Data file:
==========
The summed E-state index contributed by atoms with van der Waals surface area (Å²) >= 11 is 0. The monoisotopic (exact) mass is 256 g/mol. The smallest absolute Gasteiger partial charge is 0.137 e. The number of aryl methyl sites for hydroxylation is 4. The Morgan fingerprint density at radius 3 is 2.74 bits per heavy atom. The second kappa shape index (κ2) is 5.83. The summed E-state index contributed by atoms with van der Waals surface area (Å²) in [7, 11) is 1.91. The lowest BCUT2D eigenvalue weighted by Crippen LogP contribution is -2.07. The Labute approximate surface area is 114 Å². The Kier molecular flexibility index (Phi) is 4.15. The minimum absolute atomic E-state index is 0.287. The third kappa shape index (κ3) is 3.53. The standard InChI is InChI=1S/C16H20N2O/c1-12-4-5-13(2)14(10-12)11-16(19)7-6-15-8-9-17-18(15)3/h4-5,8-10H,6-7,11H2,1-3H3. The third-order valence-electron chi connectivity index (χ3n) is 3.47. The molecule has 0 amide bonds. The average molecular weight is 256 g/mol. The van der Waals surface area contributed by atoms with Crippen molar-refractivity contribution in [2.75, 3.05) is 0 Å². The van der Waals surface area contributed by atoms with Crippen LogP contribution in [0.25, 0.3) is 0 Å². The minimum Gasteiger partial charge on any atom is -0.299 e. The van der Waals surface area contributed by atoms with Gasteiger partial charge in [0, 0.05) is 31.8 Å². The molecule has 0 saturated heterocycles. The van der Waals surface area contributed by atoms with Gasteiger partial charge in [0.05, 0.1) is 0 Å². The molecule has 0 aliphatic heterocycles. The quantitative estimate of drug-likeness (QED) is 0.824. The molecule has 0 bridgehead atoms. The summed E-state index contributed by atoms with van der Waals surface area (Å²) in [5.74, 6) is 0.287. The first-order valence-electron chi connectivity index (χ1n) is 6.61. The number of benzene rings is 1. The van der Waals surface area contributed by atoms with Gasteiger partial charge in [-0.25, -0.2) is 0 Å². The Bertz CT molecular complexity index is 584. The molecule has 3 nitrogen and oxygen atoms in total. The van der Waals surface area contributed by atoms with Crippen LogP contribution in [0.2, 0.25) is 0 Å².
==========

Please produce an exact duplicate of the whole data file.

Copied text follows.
The summed E-state index contributed by atoms with van der Waals surface area (Å²) >= 11 is 0. The monoisotopic (exact) mass is 256 g/mol. The smallest absolute Gasteiger partial charge is 0.137 e. The number of aryl methyl sites for hydroxylation is 4. The Morgan fingerprint density at radius 3 is 2.74 bits per heavy atom. The second kappa shape index (κ2) is 5.83. The summed E-state index contributed by atoms with van der Waals surface area (Å²) in [7, 11) is 1.91. The lowest BCUT2D eigenvalue weighted by Crippen LogP contribution is -2.07. The Labute approximate surface area is 114 Å². The Kier molecular flexibility index (Phi) is 4.15. The minimum absolute atomic E-state index is 0.287. The third kappa shape index (κ3) is 3.53. The standard InChI is InChI=1S/C16H20N2O/c1-12-4-5-13(2)14(10-12)11-16(19)7-6-15-8-9-17-18(15)3/h4-5,8-10H,6-7,11H2,1-3H3. The third-order valence-electron chi connectivity index (χ3n) is 3.47. The molecule has 0 amide bonds. The average molecular weight is 256 g/mol. The van der Waals surface area contributed by atoms with Crippen molar-refractivity contribution in [2.75, 3.05) is 0 Å². The van der Waals surface area contributed by atoms with Crippen LogP contribution in [0.25, 0.3) is 0 Å². The minimum Gasteiger partial charge on any atom is -0.299 e. The van der Waals surface area contributed by atoms with Gasteiger partial charge in [0, 0.05) is 31.8 Å². The molecule has 0 saturated heterocycles. The van der Waals surface area contributed by atoms with Gasteiger partial charge in [0.05, 0.1) is 0 Å². The molecule has 0 aliphatic heterocycles. The quantitative estimate of drug-likeness (QED) is 0.824. The molecule has 0 bridgehead atoms. The summed E-state index contributed by atoms with van der Waals surface area (Å²) in [5.74, 6) is 0.287. The first-order valence-electron chi connectivity index (χ1n) is 6.61. The number of benzene rings is 1. The van der Waals surface area contributed by atoms with Gasteiger partial charge in [-0.25, -0.2) is 0 Å². The Bertz CT molecular complexity index is 584. The molecule has 3 nitrogen and oxygen atoms in total. The van der Waals surface area contributed by atoms with Crippen LogP contribution in [0.2, 0.25) is 0 Å².